Why 506(c) is Helpful to Syndicators
If you want to sell shares in your syndication, you are allowed to advertise your offering using social media, websites, and other means as long as you only accept accredited investors. This is a huge advantage over a 506(b) offering, because with 506(b) you are not allowed to advertise to market your offering.
There are other restrictions on a 506(c) offering, including that you take reasonable steps to ensure your investors are accredited at the time of the investment. This can be easily accomplished by verifying income from the previous two years, verifying assets by reviewing statement balances, or by getting a written confirmation from a licensed attorney or CPA that the investor is accredited.
It’s important to discuss these issues because we’re talking about raising capital from complete strangers. Even if you’re new to syndication, you want to demonstrate your expertise by having the proper offering.
There will come a time when you’ve exhausted your list of family and friends as potential investors and have to seek out complete strangers for your next syndication. If you prepare properly, this process won’t seem as daunting to you if you hadn’t prepared for it. Using the creative tactics I’ve outlined, and have personally used successfully, will provide you with a head start when looking for new investors. These tactics are proven, easy to implement, and will generate the results you’re looking for.
Are you a real estate investor and interested in learning more about passively investing in multifamily properties? Click here to download the Top 5 Critical Deal Components Any Passive Investor Must Examine.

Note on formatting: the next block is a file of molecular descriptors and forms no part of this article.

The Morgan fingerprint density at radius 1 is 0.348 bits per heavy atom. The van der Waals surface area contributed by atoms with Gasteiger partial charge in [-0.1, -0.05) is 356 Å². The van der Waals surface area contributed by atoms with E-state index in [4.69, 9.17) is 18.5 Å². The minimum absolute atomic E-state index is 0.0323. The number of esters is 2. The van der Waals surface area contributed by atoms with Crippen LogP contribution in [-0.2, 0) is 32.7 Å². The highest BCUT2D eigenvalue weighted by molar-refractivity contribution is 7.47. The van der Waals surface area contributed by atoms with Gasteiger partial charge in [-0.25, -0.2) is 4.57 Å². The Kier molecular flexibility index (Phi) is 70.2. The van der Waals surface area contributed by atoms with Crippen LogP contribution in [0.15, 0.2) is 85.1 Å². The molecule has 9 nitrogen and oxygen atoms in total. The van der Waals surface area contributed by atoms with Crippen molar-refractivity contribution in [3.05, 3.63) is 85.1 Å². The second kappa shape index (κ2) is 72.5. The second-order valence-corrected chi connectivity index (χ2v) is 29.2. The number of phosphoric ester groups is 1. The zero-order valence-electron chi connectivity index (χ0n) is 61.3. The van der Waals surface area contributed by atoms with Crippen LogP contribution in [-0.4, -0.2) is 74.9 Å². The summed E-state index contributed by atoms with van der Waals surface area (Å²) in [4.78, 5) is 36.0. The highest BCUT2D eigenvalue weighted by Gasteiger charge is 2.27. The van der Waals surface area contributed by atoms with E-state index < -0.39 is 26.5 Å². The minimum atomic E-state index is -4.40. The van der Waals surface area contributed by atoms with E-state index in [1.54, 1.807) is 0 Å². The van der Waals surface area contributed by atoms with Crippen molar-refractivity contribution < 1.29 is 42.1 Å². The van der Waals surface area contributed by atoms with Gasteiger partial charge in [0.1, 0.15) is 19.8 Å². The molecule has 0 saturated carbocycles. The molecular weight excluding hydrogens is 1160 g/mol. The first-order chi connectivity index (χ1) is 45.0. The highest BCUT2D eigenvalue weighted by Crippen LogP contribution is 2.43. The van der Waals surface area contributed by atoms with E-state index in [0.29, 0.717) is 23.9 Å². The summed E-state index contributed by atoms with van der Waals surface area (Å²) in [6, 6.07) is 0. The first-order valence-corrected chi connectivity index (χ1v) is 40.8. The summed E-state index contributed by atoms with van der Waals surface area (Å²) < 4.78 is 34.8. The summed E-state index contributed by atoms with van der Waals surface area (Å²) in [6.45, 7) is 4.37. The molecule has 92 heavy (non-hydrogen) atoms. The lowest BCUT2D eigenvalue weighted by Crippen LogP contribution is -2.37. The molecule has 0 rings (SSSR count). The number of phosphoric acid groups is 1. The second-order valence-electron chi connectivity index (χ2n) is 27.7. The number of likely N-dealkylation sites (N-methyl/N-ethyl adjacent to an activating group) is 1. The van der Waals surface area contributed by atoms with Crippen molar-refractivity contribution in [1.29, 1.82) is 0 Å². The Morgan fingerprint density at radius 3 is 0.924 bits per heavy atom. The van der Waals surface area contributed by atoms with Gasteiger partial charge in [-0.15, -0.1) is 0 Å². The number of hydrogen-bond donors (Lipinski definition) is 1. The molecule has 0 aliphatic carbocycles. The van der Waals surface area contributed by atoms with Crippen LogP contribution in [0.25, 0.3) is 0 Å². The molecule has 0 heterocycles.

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About the Author
Ellie Perlman is a real estate investor who owns multifamily properties across the U.S. Ellie is the Founder and CEO of Blue Lake Capital, a real estate investing firm specializing in multifamily investments. At Blue Lake Capital, Ellie helps investors grow their wealth by investing alongside her in large multifamily deals.
Ellie leads a mentoring program, REady2Scale, where she coaches people to become multifamily syndicators by building a syndication business and scaling it.
She started her career as a commercial real estate lawyer, leading real estate transactions for Israel’s largest real estate company. Later, she transitioned to a property manager role and oversaw properties worth over $100MM.
Ellie holds a Masters in Law and an MBA from MIT Sloan School of Management. She is a Forbes author and a real estate investing podcast host.